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Durham University

Department of Biosciences


Publication details for Dr Gary Sharples

Hagan, N.F., Vincent, S.D., Ingleston, S.M., Sharples, G.J., Bennett, R.J., West, S.C. & Lloyd, R.G. (1998). Sequence-specificity of Holliday junction resolution: identification of RuvC mutants defective in metal binding and target site recognition. Journal of Molecular Biology 281: 17-29.

Author(s) from Durham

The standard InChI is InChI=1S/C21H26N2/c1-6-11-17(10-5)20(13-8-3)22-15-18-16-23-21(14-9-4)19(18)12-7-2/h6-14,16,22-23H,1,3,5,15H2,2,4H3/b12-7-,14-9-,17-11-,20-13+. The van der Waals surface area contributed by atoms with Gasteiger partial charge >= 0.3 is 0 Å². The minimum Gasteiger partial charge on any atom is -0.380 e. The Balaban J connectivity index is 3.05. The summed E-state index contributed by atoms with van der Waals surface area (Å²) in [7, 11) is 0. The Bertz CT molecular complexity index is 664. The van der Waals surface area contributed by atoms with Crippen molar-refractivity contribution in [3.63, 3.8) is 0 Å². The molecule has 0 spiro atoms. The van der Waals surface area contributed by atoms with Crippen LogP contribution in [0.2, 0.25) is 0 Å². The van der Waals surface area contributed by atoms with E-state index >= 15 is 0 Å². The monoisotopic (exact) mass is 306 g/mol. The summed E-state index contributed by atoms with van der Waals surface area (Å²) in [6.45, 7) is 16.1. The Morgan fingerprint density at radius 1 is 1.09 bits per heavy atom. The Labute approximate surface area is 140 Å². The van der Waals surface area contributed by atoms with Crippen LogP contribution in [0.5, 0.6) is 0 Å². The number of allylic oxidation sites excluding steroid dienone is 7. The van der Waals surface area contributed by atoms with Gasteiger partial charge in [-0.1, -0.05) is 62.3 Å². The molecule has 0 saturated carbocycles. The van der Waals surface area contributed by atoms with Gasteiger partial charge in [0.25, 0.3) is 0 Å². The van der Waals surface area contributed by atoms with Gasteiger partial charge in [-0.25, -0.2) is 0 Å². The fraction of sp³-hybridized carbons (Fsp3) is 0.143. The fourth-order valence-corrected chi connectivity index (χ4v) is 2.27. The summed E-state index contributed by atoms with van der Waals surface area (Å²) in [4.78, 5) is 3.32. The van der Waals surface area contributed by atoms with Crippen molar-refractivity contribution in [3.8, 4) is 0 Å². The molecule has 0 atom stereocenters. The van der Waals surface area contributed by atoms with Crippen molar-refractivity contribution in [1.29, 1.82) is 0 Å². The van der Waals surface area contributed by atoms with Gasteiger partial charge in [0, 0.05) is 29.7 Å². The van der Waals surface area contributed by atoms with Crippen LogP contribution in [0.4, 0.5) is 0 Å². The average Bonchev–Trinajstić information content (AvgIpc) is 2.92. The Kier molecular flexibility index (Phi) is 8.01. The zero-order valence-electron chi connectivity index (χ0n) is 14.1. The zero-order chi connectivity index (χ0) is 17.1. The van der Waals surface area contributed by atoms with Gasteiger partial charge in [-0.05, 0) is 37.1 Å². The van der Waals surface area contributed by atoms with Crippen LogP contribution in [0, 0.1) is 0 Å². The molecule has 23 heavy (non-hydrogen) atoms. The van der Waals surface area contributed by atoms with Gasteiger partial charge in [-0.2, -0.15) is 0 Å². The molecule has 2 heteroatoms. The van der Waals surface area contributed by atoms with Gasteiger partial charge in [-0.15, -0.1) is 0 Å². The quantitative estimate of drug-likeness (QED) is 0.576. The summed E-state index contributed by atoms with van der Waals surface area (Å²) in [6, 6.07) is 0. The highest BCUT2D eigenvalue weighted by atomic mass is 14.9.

The RuvC protein of Escherichia coli resolves Holliday intermediates in recombination and DNA repair by a dual strand incision mechanism targeted to specific DNA sequences located symmetrically at the crossover. Two classes of amino acid substitutions are described that provide new insights into the sequence-specificity of the resolution reaction. The first includes D7N and G14S, which modify or eliminate metal binding and prevent catalysis. The second, defined by G114D, G114N, and A116T, interfere with the ability of RuvC to cleave at preferred sequences, but allow resolution at non-consensus target sites. All five mutant proteins bind junction DNA and impose an open conformation. D7N and G14S fail to induce hypersensitivity to hydroxyl radicals, a property of RuvC previously thought to reflect junction opening. A different mechanism is proposed whereby ferrous ions are co-ordinated in the complex to induce a high local concentration of radicals. The open structure imposed by wild-type RuvC in Mg2+ is similar to that observed previously using a junction with a different stacking preference. G114D and A116T impose slightly altered structures. This subtle change may be sufficient to explain the failure of these proteins to cleave the sequences normally preferred. Gly114 and Ala116 residues link two alpha-helices lining the wall of the catalytic cleft in each subunit of RuvC. We suggest that substitutions at these positions realign these helices and interfere with the ability to establish base-specific contacts at resolution hotspots.